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    • #17649
      Colleen Steele
      Keymaster

      Exercising with PH is a challenge due to the exhausting symptoms, but often doctor’s still want you to maintain exercise in some form. There are also PH patients dealing with co-existing conditions or recovery from a surgery that requires some exercise. Is anyone receiving or has participated in physical therapy? If so, please share your experience. How is it managed with your PH?

    • #17658
      Brittany Foster
      Keymaster

      I’m excited to hear some of the responses from this! I will be starting a rehab program post op for cardiac and pulmonary rehab. I know that the initial part of the testing requires some type of baseline exercise stress test. I have always done poorly on these tests because my oxygen levels would dip so low and they would have to stop it. I’m anxious to see if this surgeon has improved things (it seemed like it definitely was improved at least symptomatically) and my levels didn’t drop as low as they usually do when I had PT in the hospital. I am also going to look into chest PT to help with my clearance of my lungs. I have an Afflovest for airway clearance that helps me so much but I’m unable to use it right now because of the incisions. Another thing I am looking forward to sharing about is PT on my left side to help with motion of my arm and all those major muscles and nerves that were cut into. I still don’t have feeling on my left side and I’m curious about when that will come back?

    • #17703
      Vanessa Vaile
      Participant

      Colleen, thanks for this thread. There’s no local or nearby pulmonary rehab program. So mine is DIY, although I’m not totally on my own because I can call my PH team at National Jewish Health in Denver and had a pulmonary PT consult with my quarterly check in. I’d like to hear from and compare notes with others doing the same.

      • #17718
        Brittany Foster
        Keymaster

        Vanessa,
        I’d love to hear about other’s experiences too. How long of a drive is it to get to the program for you? Do you have someone that takes you to appts at this hospital? My mom usually is the one to go to all the appts with me, especially when they are any more than an hour drive away. I feel fortunate to live close enough to tue city but sometimes with the traffic it can be hard. Kind of nervous about how its going to be driving back and forth a few times a week. I’m sure it will get OLlD fast.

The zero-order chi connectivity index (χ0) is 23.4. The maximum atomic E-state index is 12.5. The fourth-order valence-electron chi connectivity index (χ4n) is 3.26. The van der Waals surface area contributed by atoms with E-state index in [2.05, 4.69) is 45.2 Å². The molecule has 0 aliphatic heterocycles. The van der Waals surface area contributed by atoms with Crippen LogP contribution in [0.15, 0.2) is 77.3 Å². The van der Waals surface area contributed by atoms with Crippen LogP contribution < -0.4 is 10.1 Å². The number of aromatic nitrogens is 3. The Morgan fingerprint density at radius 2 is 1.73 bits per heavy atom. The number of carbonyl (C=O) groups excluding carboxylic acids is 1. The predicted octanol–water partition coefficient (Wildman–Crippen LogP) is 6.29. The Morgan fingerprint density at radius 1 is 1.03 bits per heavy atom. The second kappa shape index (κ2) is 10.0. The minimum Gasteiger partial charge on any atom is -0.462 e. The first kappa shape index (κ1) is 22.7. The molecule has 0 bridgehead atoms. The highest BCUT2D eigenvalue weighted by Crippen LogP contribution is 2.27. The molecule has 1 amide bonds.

• #17887
          Vanessa Vaile
          Participant

          Brittany, I’m not in a rehab program — hence the DIY or “do it yourself” designation. The drive from Yuma in the NE corner of Colorado to NJH in Denver is 2½ hours — when we can avoid rush hour traffic. My daughter (works full time, has two children) drives me. Finally reaching the point in treatment of quarterly check-ins is a break for her. Last appointment, my PH doc scheduled me a PT consult at the Pulmonary Rehab Center for eval and guidance on my own program.

          When I write up my notes/observations about the consult and make digital copies of hand-outs, I’ll share them here. I’m especially interested in comparing notes with others who are, although checking in with docs, more or less on their own for rehab.

          Not unrelated to physical therapy and DIY PT, yesterday I completed my 1st 5K at the 5:10 to Yuma. Here’s a picture of me crossing the finish line.

        • #17892
          Brittany Foster
          Keymaster

          Vanessa,
          Words can’t describe how proud I am (and all of us) are of you and that 5k ! I know it must have been such a great and powerful feeling. Even on our bad days, I like to remind myself that we CAN do hard things and we are capable of more than we give ourselves credit for ! This is a huge motivation to me and others on here to read of your story and see all that you are doing.

    • #17769
      Kathy
      Participant

      I am just finishing my 36 session rehab program. It has done wonders for me. It is located about 45 minutes from me and I go 3 days a week. I have to be there at 12:45 but we don’t start exercising until 1:00 and then it’s continuous for 2 hours. I can’t say enough positive things about it. Yes, the driving gets old, but so worth it!

      • #17773
        Brittany Foster
        Keymaster

        Hi Kathy,